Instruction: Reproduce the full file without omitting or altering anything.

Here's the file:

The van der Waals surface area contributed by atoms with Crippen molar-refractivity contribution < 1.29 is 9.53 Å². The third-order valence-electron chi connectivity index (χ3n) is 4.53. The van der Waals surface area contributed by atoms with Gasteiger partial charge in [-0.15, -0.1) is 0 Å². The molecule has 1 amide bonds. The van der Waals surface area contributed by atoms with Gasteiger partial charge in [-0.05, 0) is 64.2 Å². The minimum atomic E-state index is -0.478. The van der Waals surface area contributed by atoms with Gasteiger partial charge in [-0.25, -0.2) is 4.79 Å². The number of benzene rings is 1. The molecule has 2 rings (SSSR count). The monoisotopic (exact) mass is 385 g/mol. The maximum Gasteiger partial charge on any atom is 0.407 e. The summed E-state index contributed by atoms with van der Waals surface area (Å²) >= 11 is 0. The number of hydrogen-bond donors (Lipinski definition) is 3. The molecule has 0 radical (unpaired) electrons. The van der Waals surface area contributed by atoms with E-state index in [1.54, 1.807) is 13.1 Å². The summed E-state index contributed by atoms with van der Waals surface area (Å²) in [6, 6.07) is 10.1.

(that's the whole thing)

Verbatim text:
The van der Waals surface area contributed by atoms with Crippen molar-refractivity contribution < 1.29 is 9.53 Å². The third-order valence-electron chi connectivity index (χ3n) is 4.53. The van der Waals surface area contributed by atoms with Gasteiger partial charge in [-0.15, -0.1) is 0 Å². The molecule has 1 amide bonds. The van der Waals surface area contributed by atoms with Gasteiger partial charge in [-0.05, 0) is 64.2 Å². The minimum atomic E-state index is -0.478. The van der Waals surface area contributed by atoms with Gasteiger partial charge in [-0.25, -0.2) is 4.79 Å². The number of benzene rings is 1. The molecule has 2 rings (SSSR count). The monoisotopic (exact) mass is 385 g/mol. The maximum Gasteiger partial charge on any atom is 0.407 e. The summed E-state index contributed by atoms with van der Waals surface area (Å²) >= 11 is 0. The number of hydrogen-bond donors (Lipinski definition) is 3. The molecule has 0 radical (unpaired) electrons. The van der Waals surface area contributed by atoms with E-state index in [1.54, 1.807) is 13.1 Å². The summed E-state index contributed by atoms with van der Waals surface area (Å²) in [6, 6.07) is 10.1.